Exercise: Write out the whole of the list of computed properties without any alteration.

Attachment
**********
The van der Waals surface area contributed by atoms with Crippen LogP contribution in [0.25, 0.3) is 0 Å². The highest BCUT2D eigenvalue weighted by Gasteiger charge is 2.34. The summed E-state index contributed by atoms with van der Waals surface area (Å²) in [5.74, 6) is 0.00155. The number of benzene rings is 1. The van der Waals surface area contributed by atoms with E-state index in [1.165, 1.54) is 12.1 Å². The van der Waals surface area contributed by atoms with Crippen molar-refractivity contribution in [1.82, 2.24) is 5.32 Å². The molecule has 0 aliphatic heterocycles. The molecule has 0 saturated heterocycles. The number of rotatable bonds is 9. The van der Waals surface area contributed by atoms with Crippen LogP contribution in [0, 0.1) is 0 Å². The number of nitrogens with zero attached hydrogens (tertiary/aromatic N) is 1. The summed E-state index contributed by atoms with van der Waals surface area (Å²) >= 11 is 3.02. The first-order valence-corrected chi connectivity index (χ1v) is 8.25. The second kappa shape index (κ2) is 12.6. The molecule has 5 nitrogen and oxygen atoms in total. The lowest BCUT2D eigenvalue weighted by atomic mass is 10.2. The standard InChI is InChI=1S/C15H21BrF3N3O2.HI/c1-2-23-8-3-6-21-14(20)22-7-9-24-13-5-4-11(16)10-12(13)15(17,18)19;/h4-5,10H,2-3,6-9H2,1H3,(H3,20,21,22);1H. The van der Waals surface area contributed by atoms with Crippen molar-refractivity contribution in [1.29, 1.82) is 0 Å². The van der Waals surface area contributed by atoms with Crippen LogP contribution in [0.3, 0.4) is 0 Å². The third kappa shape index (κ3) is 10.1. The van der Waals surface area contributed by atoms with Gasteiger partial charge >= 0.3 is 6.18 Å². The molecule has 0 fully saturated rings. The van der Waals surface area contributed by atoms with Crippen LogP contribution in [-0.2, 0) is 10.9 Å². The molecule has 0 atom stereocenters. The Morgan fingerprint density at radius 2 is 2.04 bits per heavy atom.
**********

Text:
The van der Waals surface area contributed by atoms with Crippen LogP contribution in [0.25, 0.3) is 0 Å². The highest BCUT2D eigenvalue weighted by Gasteiger charge is 2.34. The summed E-state index contributed by atoms with van der Waals surface area (Å²) in [5.74, 6) is 0.00155. The number of benzene rings is 1. The van der Waals surface area contributed by atoms with E-state index in [1.165, 1.54) is 12.1 Å². The van der Waals surface area contributed by atoms with Crippen molar-refractivity contribution in [1.82, 2.24) is 5.32 Å². The molecule has 0 aliphatic heterocycles. The molecule has 0 saturated heterocycles. The number of rotatable bonds is 9. The van der Waals surface area contributed by atoms with Crippen LogP contribution in [0, 0.1) is 0 Å². The number of nitrogens with zero attached hydrogens (tertiary/aromatic N) is 1. The summed E-state index contributed by atoms with van der Waals surface area (Å²) >= 11 is 3.02. The first-order valence-corrected chi connectivity index (χ1v) is 8.25. The second kappa shape index (κ2) is 12.6. The molecule has 5 nitrogen and oxygen atoms in total. The lowest BCUT2D eigenvalue weighted by atomic mass is 10.2. The standard InChI is InChI=1S/C15H21BrF3N3O2.HI/c1-2-23-8-3-6-21-14(20)22-7-9-24-13-5-4-11(16)10-12(13)15(17,18)19;/h4-5,10H,2-3,6-9H2,1H3,(H3,20,21,22);1H. The van der Waals surface area contributed by atoms with Crippen molar-refractivity contribution in [1.29, 1.82) is 0 Å². The van der Waals surface area contributed by atoms with Crippen LogP contribution in [0.3, 0.4) is 0 Å². The third kappa shape index (κ3) is 10.1. The van der Waals surface area contributed by atoms with Gasteiger partial charge >= 0.3 is 6.18 Å². The molecule has 0 fully saturated rings. The van der Waals surface area contributed by atoms with Crippen LogP contribution in [-0.2, 0) is 10.9 Å². The molecule has 0 atom stereocenters. The Morgan fingerprint density at radius 2 is 2.04 bits per heavy atom.